Overcoming fears and making the effort to help others is the focus of this movie. It is almost a reminder that true love indicates that one must have a willingness to give up their life for another. Ultimately, it entails courage and a love that calls for a willingness to stand up against the things that have hurt them the most, and against the evil that attacks their existence.
Review by Mike Furches


This page was created on October 6, 2002
This page was last updated on August 21, 2003

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Click to enlargeDirected by Brett Ratner
Novel by Thomas Harris
Screenplay by Ted Tally

Anthony Hopkins .... Hannibal Lecter
Edward Norton .... Will Graham
Ralph Fiennes .... Francis Dolarhyde
Harvey Keitel .... Jack Crawford
Emily Watson .... Reba McClane
Mary-Louise Parker .... Molly Graham
Philip Seymour Hoffman .... Freddy Lounds
Anthony Heald .... Dr. Frederick Chilton
Ken Leung .... Lloyd Bowman
Frankie Faison .... Barney
Tyler Patrick Jones .... Josh Graham

Click to enlargeProduced by
Andrew Z. Davis .... executive producer
Dino De Laurentiis .... producer
James M. Freitag .... associate producer
Terry Needham .... associate producer
Martha Schumacher .... producer

Original Music by Danny Elfman
Cinematography by Dante Spinotti
Film Editing by Mark Helfrich

MPAA: Rated R for violence, grisly images, language, some nudity and sexuality
For rating reasons, go to FILMRATINGS.COM, and MPAA.ORG.
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CD InfoRed Dragon
(Original Motion Picture Soundtrack)

This vaunted "new" chapter in the exploits of serial killer/cannibal Dr. Hannibal Lecter is actually the first, essentially a remake of Manhunter, Michael Mann's adaptation of the Thomas Harris novel in which Dr. L. is but a supporting player. But where Mann used a nervous, often ironic rock and postpunk pop score, Danny Elfman's largely orchestral soundtrack here punctuates the film's creep factor with tense arpeggios and crashing rhythms. Nothing wrong with that, per se--the old school masters succeeded following a similar tack for decades. But Elfman is no Bernard Herrmann here. In fact, there's often precious little to remind us that this is the same composer who served up such goth-modern standouts as Batman, Nightmare Before Christmas, Edward Scissorhands, and Darkman. It's a score that's masterfully atmospheric, yet strangely sterile--and one that occasionally dithers uncomfortably close to McGoth. The Enhanced CD features here include interviews with Elfman, director Brett Ratner, and star Anthony Hopkins. --Jerry McCulley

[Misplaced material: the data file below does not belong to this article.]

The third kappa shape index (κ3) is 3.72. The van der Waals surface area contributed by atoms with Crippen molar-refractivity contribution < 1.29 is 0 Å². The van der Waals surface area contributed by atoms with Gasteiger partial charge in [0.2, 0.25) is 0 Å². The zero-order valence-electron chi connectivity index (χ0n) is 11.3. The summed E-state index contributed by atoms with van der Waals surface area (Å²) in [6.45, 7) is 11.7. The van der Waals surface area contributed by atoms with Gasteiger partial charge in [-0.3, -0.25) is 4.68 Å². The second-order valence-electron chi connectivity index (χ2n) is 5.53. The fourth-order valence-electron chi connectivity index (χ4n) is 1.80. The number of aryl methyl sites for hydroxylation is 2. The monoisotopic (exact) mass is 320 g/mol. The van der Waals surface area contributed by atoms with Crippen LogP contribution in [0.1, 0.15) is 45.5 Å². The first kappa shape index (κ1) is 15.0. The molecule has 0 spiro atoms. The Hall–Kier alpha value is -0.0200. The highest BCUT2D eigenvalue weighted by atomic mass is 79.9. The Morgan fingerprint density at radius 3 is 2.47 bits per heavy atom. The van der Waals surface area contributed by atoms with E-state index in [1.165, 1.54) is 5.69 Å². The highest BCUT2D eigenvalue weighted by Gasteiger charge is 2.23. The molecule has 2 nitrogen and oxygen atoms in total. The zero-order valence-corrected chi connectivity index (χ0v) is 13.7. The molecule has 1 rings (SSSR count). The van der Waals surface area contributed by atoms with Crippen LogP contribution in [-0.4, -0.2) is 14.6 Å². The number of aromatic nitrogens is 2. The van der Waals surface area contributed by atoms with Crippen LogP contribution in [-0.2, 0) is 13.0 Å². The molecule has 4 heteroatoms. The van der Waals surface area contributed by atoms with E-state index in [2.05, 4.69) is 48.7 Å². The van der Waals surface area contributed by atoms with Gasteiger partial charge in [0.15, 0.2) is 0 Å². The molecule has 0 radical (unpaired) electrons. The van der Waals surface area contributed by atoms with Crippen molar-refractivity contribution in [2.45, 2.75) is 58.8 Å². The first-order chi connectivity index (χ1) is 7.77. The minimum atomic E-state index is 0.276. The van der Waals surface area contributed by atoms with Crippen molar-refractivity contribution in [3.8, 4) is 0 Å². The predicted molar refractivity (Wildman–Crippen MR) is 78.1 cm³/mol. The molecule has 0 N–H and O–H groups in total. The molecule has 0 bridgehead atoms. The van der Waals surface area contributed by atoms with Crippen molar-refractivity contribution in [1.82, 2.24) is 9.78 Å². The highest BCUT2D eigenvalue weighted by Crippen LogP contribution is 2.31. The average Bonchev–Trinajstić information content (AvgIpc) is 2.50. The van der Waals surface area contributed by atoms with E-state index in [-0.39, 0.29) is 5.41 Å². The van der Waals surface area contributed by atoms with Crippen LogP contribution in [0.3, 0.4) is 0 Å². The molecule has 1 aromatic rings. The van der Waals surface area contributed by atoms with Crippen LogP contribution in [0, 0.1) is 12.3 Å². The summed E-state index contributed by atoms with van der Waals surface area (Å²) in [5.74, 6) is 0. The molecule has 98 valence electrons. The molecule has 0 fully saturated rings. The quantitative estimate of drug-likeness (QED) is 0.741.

1. LogosMusic 2. The RevelationMusic 3. Main TitlesMusic 4. The CellMusic 5. The Old MansionMusic 6. The Address 7. We're Different 8. The Note 9. Enter The Dragon 10. Threats 11. Tiger Balls 12. Love On A Couch 13. Devouring The Dragon 14. The Fire 15. The Book 16. He's Back! 17. End Credits Suite

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Book infoRed Dragon by Thomas Harris